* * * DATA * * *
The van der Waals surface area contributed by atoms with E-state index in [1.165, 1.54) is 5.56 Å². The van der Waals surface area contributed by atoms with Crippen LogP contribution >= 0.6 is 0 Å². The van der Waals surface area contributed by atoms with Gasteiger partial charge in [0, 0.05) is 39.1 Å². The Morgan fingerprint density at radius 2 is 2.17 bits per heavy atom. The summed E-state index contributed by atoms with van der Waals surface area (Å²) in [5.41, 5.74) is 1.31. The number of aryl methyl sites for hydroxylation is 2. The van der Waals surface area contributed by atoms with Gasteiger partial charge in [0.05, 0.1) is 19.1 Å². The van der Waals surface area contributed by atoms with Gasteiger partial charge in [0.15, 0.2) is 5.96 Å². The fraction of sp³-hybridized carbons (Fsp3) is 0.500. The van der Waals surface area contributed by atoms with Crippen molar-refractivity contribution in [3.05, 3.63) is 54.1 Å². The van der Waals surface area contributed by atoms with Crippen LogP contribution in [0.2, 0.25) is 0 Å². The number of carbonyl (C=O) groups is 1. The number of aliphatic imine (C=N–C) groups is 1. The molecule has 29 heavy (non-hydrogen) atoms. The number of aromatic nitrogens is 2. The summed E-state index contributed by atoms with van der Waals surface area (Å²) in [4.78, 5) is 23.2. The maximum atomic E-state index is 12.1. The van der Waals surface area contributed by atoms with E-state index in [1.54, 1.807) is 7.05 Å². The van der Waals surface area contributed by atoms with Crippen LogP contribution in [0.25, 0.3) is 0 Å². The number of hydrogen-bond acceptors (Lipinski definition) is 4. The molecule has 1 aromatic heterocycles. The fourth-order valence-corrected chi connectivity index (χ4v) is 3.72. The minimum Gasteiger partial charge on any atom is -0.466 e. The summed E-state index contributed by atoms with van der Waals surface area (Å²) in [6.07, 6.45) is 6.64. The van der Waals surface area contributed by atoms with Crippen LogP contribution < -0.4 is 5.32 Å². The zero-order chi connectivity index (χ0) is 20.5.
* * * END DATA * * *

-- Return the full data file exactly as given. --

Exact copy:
The van der Waals surface area contributed by atoms with E-state index in [1.165, 1.54) is 5.56 Å². The van der Waals surface area contributed by atoms with Crippen LogP contribution >= 0.6 is 0 Å². The van der Waals surface area contributed by atoms with Gasteiger partial charge in [0, 0.05) is 39.1 Å². The Morgan fingerprint density at radius 2 is 2.17 bits per heavy atom. The summed E-state index contributed by atoms with van der Waals surface area (Å²) in [5.41, 5.74) is 1.31. The number of aryl methyl sites for hydroxylation is 2. The van der Waals surface area contributed by atoms with Gasteiger partial charge in [0.05, 0.1) is 19.1 Å². The van der Waals surface area contributed by atoms with Gasteiger partial charge in [0.15, 0.2) is 5.96 Å². The fraction of sp³-hybridized carbons (Fsp3) is 0.500. The van der Waals surface area contributed by atoms with Crippen molar-refractivity contribution in [3.05, 3.63) is 54.1 Å². The van der Waals surface area contributed by atoms with Crippen LogP contribution in [0.2, 0.25) is 0 Å². The number of carbonyl (C=O) groups is 1. The number of aliphatic imine (C=N–C) groups is 1. The molecule has 29 heavy (non-hydrogen) atoms. The number of aromatic nitrogens is 2. The summed E-state index contributed by atoms with van der Waals surface area (Å²) in [4.78, 5) is 23.2. The maximum atomic E-state index is 12.1. The van der Waals surface area contributed by atoms with E-state index in [1.54, 1.807) is 7.05 Å². The van der Waals surface area contributed by atoms with Crippen LogP contribution in [0.25, 0.3) is 0 Å². The number of hydrogen-bond acceptors (Lipinski definition) is 4. The molecule has 1 aromatic heterocycles. The fourth-order valence-corrected chi connectivity index (χ4v) is 3.72. The minimum Gasteiger partial charge on any atom is -0.466 e. The summed E-state index contributed by atoms with van der Waals surface area (Å²) in [6.07, 6.45) is 6.64. The van der Waals surface area contributed by atoms with Crippen LogP contribution < -0.4 is 5.32 Å². The zero-order chi connectivity index (χ0) is 20.5.